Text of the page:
|Dates||c. 4300 BC – 2800 BC|
The Funnel(-neck-)beaker culture, in short TRB or TBK (German: Trichter(-rand-)becherkultur, Dutch: Trechterbekercultuur; Danish: Tragtbægerkultur; c. 4300–2800 BC) was an archaeological culture in north-central Europe. It developed as a technological merger of local neolithic and mesolithic techno-complexes between the lower Elbe and middle Vistula rivers. These predecessors were the (Danubian) Lengyel-influenced Stroke-ornamented ware culture (STK) groups/Late Lengyel and Baden-Boleráz in the southeast, Rössen groups in the southwest and the Ertebølle-Ellerbek groups in the north. The TRB introduced farming and husbandry as a major source of food to the pottery-using hunter-gatherers north of this line.
The TRB techno-complex is divided into a northern group including modern northern Germany and southern Scandinavia (TRB-N, roughly the area that previously belonged to the Ertebølle-Ellerbek complex), a western group in the Netherlands between the Zuiderzee and lower Elbe that originated in the Swifterbant culture, an eastern group centered on the Vistula catchment, roughly ranging from Oder to Bug, and south-central groups (TRB-MES, Altmark) around the middle and upper Elbe and Saale. Especially in the southern and eastern groups, local sequences of variants emerged. In the late 4th millennium BC, the Globular Amphora culture (GAC) replaced most of the eastern and subsequently also the southern TRB groups, reducing the TRB area to modern northern Germany and southern Scandinavia.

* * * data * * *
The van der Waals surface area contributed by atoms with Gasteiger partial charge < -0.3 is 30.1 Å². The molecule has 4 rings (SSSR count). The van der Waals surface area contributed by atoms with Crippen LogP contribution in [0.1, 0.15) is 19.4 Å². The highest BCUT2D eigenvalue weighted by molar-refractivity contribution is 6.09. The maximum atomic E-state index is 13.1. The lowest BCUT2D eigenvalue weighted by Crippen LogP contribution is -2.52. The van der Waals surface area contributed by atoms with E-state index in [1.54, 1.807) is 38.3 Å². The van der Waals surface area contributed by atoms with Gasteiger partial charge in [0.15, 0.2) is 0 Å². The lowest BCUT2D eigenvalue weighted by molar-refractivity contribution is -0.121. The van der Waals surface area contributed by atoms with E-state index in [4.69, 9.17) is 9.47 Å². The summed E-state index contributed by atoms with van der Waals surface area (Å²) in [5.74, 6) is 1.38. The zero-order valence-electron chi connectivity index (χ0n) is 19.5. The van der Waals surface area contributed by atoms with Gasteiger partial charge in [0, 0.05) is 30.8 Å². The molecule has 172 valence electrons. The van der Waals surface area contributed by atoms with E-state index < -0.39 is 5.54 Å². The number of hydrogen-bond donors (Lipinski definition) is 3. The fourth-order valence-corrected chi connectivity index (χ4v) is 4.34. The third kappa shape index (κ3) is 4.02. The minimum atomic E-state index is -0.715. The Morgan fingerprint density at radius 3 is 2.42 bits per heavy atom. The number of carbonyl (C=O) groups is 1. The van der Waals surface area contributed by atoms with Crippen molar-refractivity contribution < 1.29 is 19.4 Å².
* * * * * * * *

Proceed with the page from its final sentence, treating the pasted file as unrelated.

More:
The younger TRB in these areas was superseded by the Single Grave culture (EGK) at about 2800 BC. The north-central European megaliths were built primarily during the TRB era.